More epicurean shenanigans. It’s barely midday in London – but it’s almost midnight in Shanghai. Cakewalk-o’clock. Abstinence makes the heart grow fonder, so we’re off to join fellow sophisticates for a G+T at the O+C. And maybe prawn starter, swordfish main and cold pudding from the trolley. Pall Mall is the new Vauxhall when it comes to clubbing, dress code not Bar Code (yesteryear’s utopia a distant dystopia), house white instead of house music, the dance floor now a marble floor. Eagle eyed viewers will have noticed Jeremy Irons and Sinead Cusack’s son The Travellers Club, a few mahogany doors down from the O+C, was the star of The Riot Club. Non sequitur alert perhaps, but George Orwell is forever spot on: “A duke is a duke, even in exile.” Another epiphanic afternoon imbued with meaning, as passionate as Conor Harrington’s Dance With the Devil, as poignant as Douglas Gordon’s BBW, as enigmatic as Miaz Brothers’ Master #6, as serene as Vespers at Brompton Oratory, as choreographed as The Bling Ring.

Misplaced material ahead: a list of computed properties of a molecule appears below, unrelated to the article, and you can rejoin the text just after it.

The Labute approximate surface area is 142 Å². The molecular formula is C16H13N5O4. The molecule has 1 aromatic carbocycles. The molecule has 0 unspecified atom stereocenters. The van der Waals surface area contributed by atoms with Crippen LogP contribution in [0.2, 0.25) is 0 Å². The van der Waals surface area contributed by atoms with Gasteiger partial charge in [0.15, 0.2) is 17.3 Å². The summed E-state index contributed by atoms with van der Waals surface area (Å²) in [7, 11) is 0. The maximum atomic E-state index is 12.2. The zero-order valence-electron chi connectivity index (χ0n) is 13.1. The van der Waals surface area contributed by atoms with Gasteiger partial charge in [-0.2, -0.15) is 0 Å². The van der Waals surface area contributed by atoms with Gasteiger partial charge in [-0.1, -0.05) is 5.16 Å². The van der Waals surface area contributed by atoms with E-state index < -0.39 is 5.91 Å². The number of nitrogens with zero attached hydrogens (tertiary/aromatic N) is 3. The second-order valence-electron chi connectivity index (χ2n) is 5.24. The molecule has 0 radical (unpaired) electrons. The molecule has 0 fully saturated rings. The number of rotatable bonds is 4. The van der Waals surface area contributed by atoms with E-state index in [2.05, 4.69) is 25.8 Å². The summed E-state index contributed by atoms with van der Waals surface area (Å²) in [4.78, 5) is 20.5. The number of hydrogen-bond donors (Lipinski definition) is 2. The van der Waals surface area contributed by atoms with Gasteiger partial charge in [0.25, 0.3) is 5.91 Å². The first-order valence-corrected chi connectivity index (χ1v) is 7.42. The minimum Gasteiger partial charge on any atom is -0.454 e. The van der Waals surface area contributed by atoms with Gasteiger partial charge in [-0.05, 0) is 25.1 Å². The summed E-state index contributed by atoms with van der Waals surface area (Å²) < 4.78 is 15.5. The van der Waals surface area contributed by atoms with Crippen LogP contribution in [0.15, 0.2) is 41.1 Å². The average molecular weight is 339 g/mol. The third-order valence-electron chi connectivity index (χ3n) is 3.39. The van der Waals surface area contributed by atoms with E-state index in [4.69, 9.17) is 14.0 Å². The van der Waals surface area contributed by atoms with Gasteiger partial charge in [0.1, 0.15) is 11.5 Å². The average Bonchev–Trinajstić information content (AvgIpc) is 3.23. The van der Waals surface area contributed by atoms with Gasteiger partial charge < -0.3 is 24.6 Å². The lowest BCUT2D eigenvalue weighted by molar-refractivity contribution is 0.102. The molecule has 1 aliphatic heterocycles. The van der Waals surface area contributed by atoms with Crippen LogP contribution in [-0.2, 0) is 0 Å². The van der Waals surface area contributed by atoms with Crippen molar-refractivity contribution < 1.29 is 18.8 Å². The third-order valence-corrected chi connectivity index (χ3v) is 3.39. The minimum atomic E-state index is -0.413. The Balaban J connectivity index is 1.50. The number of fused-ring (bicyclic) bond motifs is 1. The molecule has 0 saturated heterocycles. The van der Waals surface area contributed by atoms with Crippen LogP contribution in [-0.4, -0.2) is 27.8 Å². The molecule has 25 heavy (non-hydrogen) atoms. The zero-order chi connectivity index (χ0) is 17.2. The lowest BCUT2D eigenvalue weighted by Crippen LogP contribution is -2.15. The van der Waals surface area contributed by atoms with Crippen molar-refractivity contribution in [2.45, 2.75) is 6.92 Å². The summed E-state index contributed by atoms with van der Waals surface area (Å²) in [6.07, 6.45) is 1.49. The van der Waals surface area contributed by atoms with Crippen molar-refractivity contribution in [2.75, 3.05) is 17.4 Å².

The day ain’t over yet. Like social moths fluttering below a dusty light, we’re off to Belgrave Square as guests of the Italian Embassy. To quote Lady Colefax, “We’ve of course slipped back into the ballet, opera, dining whirl which is very pleasant.” Seven-o-clock shadow. The Italians aren’t the only overseas residents to occupy Cubitt’s hallowed 1820s quadrilateral, a paean to pillared neoclassicism. International neighbours include Alderney bankers (Barclay bros), oligarchs (Oleg Deripaska), Qatari royals (Sheikh Jassim) and Dubai head honchos (Sheikh Mohammed). Having the coffers to cough up £60 million over a coffee (cold milk, coloured sugar crystals thanks) on a coffered terraced house is their one thing in common. Quick! Time to absquatulate. Dring dring, dring dring. What would Jacqueline Duncan think? Mrs Duncan to you. “I’m interested in taste,” says the founder of Inchbald. “My school is about philosophy.” At day’s end, before we close the wooden shutters on our stream of consciousness, we reflect on the ostensible realism and symbolist deployment of our structural patchwork. Thank goodness there’s only one shade of Grey Gardens. We twirl.
2 replies on “Lady Colefax + Belgrave Square London”
yet another entertaining artilcle written in the distinctive style of Lavender’s blue
Always a pleasure. LVB